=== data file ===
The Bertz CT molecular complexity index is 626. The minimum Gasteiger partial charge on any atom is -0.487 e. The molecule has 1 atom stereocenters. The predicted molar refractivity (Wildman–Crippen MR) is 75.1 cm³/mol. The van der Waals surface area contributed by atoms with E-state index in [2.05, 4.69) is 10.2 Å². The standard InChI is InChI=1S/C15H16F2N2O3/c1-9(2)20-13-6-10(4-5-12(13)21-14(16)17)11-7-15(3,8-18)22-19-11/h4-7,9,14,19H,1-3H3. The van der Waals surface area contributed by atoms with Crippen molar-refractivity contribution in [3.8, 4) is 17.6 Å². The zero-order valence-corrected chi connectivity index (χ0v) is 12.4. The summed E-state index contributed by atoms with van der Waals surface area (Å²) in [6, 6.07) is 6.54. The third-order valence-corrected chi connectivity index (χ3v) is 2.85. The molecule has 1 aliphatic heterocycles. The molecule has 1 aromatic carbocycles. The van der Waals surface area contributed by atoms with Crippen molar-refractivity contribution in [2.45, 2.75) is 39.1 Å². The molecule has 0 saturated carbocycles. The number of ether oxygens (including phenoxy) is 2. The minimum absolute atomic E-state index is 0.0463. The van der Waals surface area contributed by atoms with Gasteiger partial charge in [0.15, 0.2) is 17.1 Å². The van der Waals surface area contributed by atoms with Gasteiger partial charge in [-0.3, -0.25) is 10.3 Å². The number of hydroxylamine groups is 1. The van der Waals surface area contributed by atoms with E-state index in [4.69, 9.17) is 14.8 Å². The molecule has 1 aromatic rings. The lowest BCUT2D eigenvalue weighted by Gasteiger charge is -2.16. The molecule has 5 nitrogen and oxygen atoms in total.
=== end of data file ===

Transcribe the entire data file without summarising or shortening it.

The Bertz CT molecular complexity index is 626. The minimum Gasteiger partial charge on any atom is -0.487 e. The molecule has 1 atom stereocenters. The predicted molar refractivity (Wildman–Crippen MR) is 75.1 cm³/mol. The van der Waals surface area contributed by atoms with E-state index in [2.05, 4.69) is 10.2 Å². The standard InChI is InChI=1S/C15H16F2N2O3/c1-9(2)20-13-6-10(4-5-12(13)21-14(16)17)11-7-15(3,8-18)22-19-11/h4-7,9,14,19H,1-3H3. The van der Waals surface area contributed by atoms with Crippen molar-refractivity contribution in [3.8, 4) is 17.6 Å². The zero-order valence-corrected chi connectivity index (χ0v) is 12.4. The summed E-state index contributed by atoms with van der Waals surface area (Å²) in [6, 6.07) is 6.54. The third-order valence-corrected chi connectivity index (χ3v) is 2.85. The molecule has 1 aliphatic heterocycles. The molecule has 1 aromatic carbocycles. The van der Waals surface area contributed by atoms with Crippen molar-refractivity contribution in [2.45, 2.75) is 39.1 Å². The molecule has 0 saturated carbocycles. The number of ether oxygens (including phenoxy) is 2. The minimum absolute atomic E-state index is 0.0463. The van der Waals surface area contributed by atoms with Gasteiger partial charge in [0.15, 0.2) is 17.1 Å². The van der Waals surface area contributed by atoms with Gasteiger partial charge in [-0.3, -0.25) is 10.3 Å². The number of hydroxylamine groups is 1. The van der Waals surface area contributed by atoms with E-state index in [4.69, 9.17) is 14.8 Å². The molecule has 1 aromatic rings. The lowest BCUT2D eigenvalue weighted by Gasteiger charge is -2.16. The molecule has 5 nitrogen and oxygen atoms in total.